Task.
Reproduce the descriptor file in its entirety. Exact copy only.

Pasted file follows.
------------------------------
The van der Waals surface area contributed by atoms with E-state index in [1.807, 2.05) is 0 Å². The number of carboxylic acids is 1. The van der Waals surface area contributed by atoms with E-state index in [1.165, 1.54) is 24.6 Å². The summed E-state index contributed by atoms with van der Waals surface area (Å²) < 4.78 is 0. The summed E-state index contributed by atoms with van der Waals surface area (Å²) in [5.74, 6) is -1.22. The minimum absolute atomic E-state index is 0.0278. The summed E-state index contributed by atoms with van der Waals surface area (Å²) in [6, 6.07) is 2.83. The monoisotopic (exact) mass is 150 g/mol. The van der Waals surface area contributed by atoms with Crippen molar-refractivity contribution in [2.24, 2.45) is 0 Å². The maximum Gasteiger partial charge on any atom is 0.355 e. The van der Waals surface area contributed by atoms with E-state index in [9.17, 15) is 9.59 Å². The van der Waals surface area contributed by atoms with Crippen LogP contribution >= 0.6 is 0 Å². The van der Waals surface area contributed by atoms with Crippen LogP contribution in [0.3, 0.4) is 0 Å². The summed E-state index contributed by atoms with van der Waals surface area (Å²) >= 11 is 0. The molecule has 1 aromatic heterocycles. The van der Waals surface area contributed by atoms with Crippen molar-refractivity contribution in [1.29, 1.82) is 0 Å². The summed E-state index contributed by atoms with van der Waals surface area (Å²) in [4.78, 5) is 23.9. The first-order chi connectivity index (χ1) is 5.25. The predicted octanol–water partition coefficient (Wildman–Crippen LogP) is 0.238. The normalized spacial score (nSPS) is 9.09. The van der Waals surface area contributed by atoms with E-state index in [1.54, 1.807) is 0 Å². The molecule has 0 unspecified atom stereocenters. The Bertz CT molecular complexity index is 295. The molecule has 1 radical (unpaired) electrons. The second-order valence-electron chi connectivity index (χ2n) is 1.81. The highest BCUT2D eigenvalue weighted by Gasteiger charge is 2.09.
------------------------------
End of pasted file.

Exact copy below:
The van der Waals surface area contributed by atoms with E-state index in [1.807, 2.05) is 0 Å². The number of carboxylic acids is 1. The van der Waals surface area contributed by atoms with E-state index in [1.165, 1.54) is 24.6 Å². The summed E-state index contributed by atoms with van der Waals surface area (Å²) < 4.78 is 0. The summed E-state index contributed by atoms with van der Waals surface area (Å²) in [5.74, 6) is -1.22. The minimum absolute atomic E-state index is 0.0278. The summed E-state index contributed by atoms with van der Waals surface area (Å²) in [6, 6.07) is 2.83. The monoisotopic (exact) mass is 150 g/mol. The van der Waals surface area contributed by atoms with Crippen molar-refractivity contribution in [2.24, 2.45) is 0 Å². The maximum Gasteiger partial charge on any atom is 0.355 e. The van der Waals surface area contributed by atoms with E-state index in [9.17, 15) is 9.59 Å². The van der Waals surface area contributed by atoms with Crippen LogP contribution >= 0.6 is 0 Å². The van der Waals surface area contributed by atoms with Crippen LogP contribution in [0.3, 0.4) is 0 Å². The summed E-state index contributed by atoms with van der Waals surface area (Å²) >= 11 is 0. The molecule has 1 aromatic heterocycles. The van der Waals surface area contributed by atoms with Crippen molar-refractivity contribution in [1.29, 1.82) is 0 Å². The summed E-state index contributed by atoms with van der Waals surface area (Å²) in [4.78, 5) is 23.9. The first-order chi connectivity index (χ1) is 5.25. The predicted octanol–water partition coefficient (Wildman–Crippen LogP) is 0.238. The normalized spacial score (nSPS) is 9.09. The van der Waals surface area contributed by atoms with E-state index in [1.54, 1.807) is 0 Å². The molecule has 0 unspecified atom stereocenters. The Bertz CT molecular complexity index is 295. The molecule has 1 radical (unpaired) electrons. The second-order valence-electron chi connectivity index (χ2n) is 1.81. The highest BCUT2D eigenvalue weighted by Gasteiger charge is 2.09.